Wednesday, 26 June 2013


Issue 11 is here, and just back from posting the first copies to the early-bird orders; thank you all. You can buy a copy by clicking here.

But that it has appeared at all might come as a surprise to those who were told issue 10 would be the final copy: Benzina had simply become too much work for a one man band. And then there was a wave of support, specifically from one subscriber: a graphic designer called Shaun Power.

Benzina #11 is a very different – and we think greatly improved – magazine. It’s now 100 pages of beautifully crafted matt paper in a unique 21x26cm (8.3×10 inches) size and, although the focus is still Italian motorcycles, we’ve introduced a little promiscuity, Like there’s a Honda in there. But when Gerald Davison (who ran Honda’s NR500 race team) started telling me the true story of the project (backed up by Ivar de Gier’s interview with the Japanese project leader) it was too good to let go. Basically most of what you thought you knew was wild guesses by journalists frustrated at Honda’s secrecy. The need to hide the truth might have been in part to hide the incompetence of the young aeronautical engineers drafted into the project. The policy was not to let anyone near the NR if they knew anything about motorcycles, in the hope of a blue-sky revolution. One example of this foolishness was a late night call from Japan telling the British mechanics to remove oil from the NR500 Ron Haslam as due to race – they’d discovered an extra 3bhp could be produced if the crank didn’t have so much oil to spin through at 23,000 rpm. What they hadn’t thought about was what would happen when Ron leaned the bike over; the feed was now above the oil level, and the NR blew up. Again.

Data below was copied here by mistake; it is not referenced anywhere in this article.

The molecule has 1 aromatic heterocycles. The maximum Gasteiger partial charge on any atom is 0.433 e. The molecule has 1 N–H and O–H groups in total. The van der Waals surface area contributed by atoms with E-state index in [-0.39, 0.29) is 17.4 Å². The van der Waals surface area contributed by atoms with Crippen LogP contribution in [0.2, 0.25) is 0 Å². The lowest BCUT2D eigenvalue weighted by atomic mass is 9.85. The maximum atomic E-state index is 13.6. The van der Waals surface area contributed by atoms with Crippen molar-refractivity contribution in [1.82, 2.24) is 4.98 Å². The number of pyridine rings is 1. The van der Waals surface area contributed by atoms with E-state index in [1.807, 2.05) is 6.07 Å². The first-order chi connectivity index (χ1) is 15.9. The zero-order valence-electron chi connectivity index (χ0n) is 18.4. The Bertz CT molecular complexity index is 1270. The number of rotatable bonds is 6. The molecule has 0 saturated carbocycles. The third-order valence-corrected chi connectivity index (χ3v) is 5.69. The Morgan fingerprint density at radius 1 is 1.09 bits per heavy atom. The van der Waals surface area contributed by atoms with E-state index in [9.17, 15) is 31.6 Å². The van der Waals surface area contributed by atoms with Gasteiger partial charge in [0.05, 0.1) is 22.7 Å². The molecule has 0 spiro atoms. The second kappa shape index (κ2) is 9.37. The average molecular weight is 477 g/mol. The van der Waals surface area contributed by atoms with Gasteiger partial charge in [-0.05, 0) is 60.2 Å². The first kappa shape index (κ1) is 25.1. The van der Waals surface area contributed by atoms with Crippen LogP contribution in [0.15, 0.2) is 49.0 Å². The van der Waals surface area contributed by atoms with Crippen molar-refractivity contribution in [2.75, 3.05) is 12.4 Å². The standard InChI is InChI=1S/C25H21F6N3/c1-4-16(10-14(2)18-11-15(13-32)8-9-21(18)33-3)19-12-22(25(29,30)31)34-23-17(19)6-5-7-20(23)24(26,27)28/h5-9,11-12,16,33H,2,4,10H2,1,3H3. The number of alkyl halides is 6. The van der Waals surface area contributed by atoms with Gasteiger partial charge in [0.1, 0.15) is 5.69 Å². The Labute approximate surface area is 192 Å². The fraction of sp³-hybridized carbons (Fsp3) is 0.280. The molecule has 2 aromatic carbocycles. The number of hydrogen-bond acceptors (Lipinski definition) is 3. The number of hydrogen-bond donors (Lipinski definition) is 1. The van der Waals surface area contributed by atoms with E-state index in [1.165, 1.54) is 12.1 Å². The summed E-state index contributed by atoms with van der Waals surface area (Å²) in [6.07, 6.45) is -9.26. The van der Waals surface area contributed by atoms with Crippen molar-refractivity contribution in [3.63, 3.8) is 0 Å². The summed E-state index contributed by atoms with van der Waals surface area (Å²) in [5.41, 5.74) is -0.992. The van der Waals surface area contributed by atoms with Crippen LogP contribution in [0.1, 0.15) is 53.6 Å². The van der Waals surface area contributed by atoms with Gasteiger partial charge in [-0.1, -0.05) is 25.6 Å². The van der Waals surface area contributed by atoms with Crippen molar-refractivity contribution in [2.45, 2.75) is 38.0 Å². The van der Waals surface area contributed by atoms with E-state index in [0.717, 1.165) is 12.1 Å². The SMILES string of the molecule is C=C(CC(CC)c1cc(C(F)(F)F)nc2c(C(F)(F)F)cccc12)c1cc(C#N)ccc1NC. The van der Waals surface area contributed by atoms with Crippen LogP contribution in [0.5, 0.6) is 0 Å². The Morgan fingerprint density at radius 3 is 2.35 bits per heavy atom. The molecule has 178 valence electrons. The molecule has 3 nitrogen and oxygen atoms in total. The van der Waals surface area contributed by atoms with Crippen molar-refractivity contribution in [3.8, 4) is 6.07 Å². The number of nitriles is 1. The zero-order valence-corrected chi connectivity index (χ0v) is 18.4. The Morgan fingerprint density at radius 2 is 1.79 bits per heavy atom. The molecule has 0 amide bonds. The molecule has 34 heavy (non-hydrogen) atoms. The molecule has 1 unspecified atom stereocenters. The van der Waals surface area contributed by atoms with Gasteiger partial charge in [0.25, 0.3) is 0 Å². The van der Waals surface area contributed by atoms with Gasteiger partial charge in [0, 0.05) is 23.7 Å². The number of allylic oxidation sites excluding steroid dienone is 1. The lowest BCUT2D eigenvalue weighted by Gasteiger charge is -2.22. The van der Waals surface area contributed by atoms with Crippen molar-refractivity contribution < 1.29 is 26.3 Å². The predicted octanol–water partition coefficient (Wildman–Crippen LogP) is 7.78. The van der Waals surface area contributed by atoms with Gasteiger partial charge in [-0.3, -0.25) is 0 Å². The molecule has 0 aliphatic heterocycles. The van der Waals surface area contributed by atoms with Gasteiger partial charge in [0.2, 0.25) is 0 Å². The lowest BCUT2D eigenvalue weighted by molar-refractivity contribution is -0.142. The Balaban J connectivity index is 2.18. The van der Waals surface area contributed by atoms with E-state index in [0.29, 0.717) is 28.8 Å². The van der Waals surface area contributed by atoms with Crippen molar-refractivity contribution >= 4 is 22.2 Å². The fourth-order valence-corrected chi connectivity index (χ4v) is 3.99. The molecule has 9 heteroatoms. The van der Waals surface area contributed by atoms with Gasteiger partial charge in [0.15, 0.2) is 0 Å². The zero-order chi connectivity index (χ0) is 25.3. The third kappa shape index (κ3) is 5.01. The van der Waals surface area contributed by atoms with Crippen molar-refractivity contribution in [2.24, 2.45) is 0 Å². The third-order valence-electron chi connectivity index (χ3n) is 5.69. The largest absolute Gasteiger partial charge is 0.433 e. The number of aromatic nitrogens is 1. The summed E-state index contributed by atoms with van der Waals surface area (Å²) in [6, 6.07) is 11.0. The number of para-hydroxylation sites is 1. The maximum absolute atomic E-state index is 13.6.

Other issue 11 exclusives include the true stories of the Targa Florio Motociclista : plus – Laverda SCF750: Axel Budde on his Kaffeemaschines: Phil Schilling’s Ducati F3: Final part of the Ducati 860GTS project: The Moto Guzzi Le Mans that gave Yamaha the finger, plus the MGS-01: Mark Williams’ Running Out of Road: The art of posters, literature and poetry; and more. Buy it – you’ll love it

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